Stay at a healthy
does have an effect to your joints, especially knee joints. More excess weight
you gain, more pressure and load on your knee. In fact, being obese /overweight
is one of the most common factors that contribute to knee pain.
more excess fats you gain may stimulate a number of inflammatory mediators — more
fats, more inflammation. So if you’re not at your healthy scale, weight loss
will help a lot to help provide pain relief for arthritis in your knees and
control the disease better.
losing just 10%of the body weight can sometimes carry a significant difference.
For instance, each pound of excess weight you lose may significantly decrease
the load on your knees by about 2-3 pounds or more.
more reasons? Here are other health advantages of weight loss for people with
- Better joint health in long term.
Being at your best scale appears to boost the overall health of your knee joint
function. One study suggests more excess pounds you lose are equivalent to the
improvement of mechanical pressures inside knee joints .
- Sleeping well at night. Sleep
problems can be attributed by many factors, one of them could be
musculoskeletal pain. And sleep deprivation can make the pain worse. Weight
loss (when you’re being overweight /obese) can promote better sleep, so can
- Good for overall health and quality
of your life. It’s undeniable that healthy weight plays a role to promote
health and wellness. And if your body is generally fit, this can help a lot to
deal with your arthritis symptoms and manage the disease better.
- To help keep heart healthy, which
is important for anyone especially people with arthritis. Inflammatory
arthritis (e.g. rheumatoid arthritis, psoriatic arthritis, and gout) increases
the risk of heart disease. And this risk could be much worse if you’re out of
- Weight loss also has been shown
to help reduce costs. Being at your best shape is important to make your
arthritis flare-ups less likely. This means cost savings since you will have
fewer medications for your arthritis.
remember, avoid any extreme ways when it comes to losing weight! Reduce your
excess weight gradually to keep your weight off in long term. If you shed
pounds very fast, you’re more likely to regain weight afterwards. Also,
shedding pounds too fast will lose water, muscle, and bone instead of fat.
Arthritis knee pain may improve with some specific exercises. Exercise is also helpful to improve flexibility, stiffness, and the overall health of your knee joints.
you’re ready for exercise, here are a few examples to explore.
exercise can help improve your balance. With better balance and stability, you
reduce the impacts on your knees.
straight against a wall. Raise one of your legs to the side, keep your toe slightly
in or pointing forward – also, keep straight (don’t lean to stationary side)!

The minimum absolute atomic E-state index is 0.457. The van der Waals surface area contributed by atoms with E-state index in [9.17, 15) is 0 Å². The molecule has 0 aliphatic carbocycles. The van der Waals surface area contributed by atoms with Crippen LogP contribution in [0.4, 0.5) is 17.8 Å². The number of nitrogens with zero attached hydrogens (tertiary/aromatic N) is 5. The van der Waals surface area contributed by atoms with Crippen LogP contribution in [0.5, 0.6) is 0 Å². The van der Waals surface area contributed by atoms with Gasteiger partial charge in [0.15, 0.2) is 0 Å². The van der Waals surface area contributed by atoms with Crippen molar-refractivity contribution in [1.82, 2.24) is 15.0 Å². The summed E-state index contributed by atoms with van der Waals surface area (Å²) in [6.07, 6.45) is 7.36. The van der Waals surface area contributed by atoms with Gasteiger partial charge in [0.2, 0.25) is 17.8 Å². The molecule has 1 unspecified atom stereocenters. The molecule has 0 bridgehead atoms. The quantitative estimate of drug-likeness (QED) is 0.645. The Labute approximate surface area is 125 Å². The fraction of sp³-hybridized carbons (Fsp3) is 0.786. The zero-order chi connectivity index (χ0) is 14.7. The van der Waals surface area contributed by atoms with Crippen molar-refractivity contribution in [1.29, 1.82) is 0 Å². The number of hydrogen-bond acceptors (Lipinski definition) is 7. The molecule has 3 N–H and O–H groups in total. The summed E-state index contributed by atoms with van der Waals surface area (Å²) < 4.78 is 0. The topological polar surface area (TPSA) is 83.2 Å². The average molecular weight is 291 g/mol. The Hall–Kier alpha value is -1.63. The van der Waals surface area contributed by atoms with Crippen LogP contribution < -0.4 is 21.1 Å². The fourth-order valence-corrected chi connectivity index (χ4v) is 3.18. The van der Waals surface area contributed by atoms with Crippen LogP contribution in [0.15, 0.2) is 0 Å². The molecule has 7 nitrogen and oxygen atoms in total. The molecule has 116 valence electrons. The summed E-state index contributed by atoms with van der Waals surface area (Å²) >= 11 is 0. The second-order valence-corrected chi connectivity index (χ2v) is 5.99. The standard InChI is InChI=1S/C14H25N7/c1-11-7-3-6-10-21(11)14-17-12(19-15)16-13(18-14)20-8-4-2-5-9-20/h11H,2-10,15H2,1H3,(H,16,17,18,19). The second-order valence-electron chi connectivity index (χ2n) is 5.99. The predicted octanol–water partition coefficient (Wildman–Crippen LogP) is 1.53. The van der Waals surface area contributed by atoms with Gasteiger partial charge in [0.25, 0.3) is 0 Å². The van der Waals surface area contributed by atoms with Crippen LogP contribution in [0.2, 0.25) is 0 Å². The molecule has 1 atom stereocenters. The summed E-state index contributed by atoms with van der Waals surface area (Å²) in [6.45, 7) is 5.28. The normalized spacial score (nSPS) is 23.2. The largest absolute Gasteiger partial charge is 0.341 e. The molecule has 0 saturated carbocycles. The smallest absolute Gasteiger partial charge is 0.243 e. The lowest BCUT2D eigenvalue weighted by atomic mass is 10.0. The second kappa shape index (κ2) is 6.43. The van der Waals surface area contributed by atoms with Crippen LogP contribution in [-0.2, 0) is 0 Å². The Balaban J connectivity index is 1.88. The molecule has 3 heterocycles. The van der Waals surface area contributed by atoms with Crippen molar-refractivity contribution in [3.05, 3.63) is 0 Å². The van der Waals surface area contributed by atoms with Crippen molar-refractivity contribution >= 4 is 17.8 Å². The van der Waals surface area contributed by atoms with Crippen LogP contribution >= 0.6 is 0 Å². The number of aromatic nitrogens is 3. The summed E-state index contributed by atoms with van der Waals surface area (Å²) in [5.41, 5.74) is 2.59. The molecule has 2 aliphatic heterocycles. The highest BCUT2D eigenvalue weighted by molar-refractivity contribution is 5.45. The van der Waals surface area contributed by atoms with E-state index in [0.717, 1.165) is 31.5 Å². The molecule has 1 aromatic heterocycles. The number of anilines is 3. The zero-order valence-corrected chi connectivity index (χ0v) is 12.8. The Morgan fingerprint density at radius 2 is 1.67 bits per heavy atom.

Then lower leg down. Do this 15-20 times for each leg.
aimed to help ease joint stiffness and improve the strength of your leg
a chair or something else to support your body. Stand up straight behind the
chair and make sure both knees are aligned. Lift one foot and bend the knee
toward the buttocks, hold a few seconds and then lower down. Do about 10-25
times on each side!
knee exercise is intended to strengthen muscles surrounding your knees as well
as improve the flexibility of the knees. It is also great to improve your
and then cross your ankles while contracting your thighs (see picture above),
hold about 10-30 seconds. Repeat the same exercise for another side. Do 3-4
sets for each side. You can also try this with your legs outstretched.
glutes is vital to ease the load on the knees, making knee strain less likely.
They are one of your body’s workhorses. So it’s important to keep them strong.
If you’re able for lying exercises, do the following steps.
Lie down on left /right side. Bend your knees (about 9 degrees) with hips, feet, and shoulders aligned. Then lift one of your knees (top knee) as far as you can, and then lower the knee slowly. Do 10-25 times for each knee!
hamstrings are also vital to support the range of motion of your knees. Poor
flexibility of the hamstrings will make your knees work harder.
down with legs outstretched (on your back). Bend the knees, and grab your right
thigh with hands. Slowly pull your right leg toward your chest. Then relax your
arms and the knee is pointed straight up. Now move your right leg straight up
as much as possible. Slowly release and outreach the leg! Repeat this exercise
a few times on each side.
credit to Medicalnewstoday.com
are a few important points to remember:
- Exercise therapy is more
recommended when your knee is ready enough for exercise. It’s usually not
recommended during flare-ups. For more guidance, working with your physician is
your best bet.
- Start your exercise slowly to
reduce the risk of injury or other counterproductive effects. Listen your
body’s signals, don’t push yourself too hard!
- Your training regimes are
adjusted accordingly. Sometimes it’s necessary to stop your exercise for a
while if your pain or other symptoms get worse. So always pay attention to your
What else to help
cope with arthritis pain?
or anti-inflammatory medications are conventional treatments for arthritis pain
in the knees. Since medications carry a number of side effects, don’t rely on
you feel can affect you physically, including arthritis pain. Emotional
reactions (feeling extremely stressed or depressed) may factor into worsening
arthritis symptoms. They can drive you to become less active (sedentary), cause
sleep problems, or inhibit you from committing what you know you need to (e.g.
eating right and taking your medications properly). Also, stress can boost
certain chemicals in the body that provoke inflammation.
some cases, stress can be prevented. But it’s inevitable in most cases.
Whatever it is, it’s manageable! Here are a few helpful tips: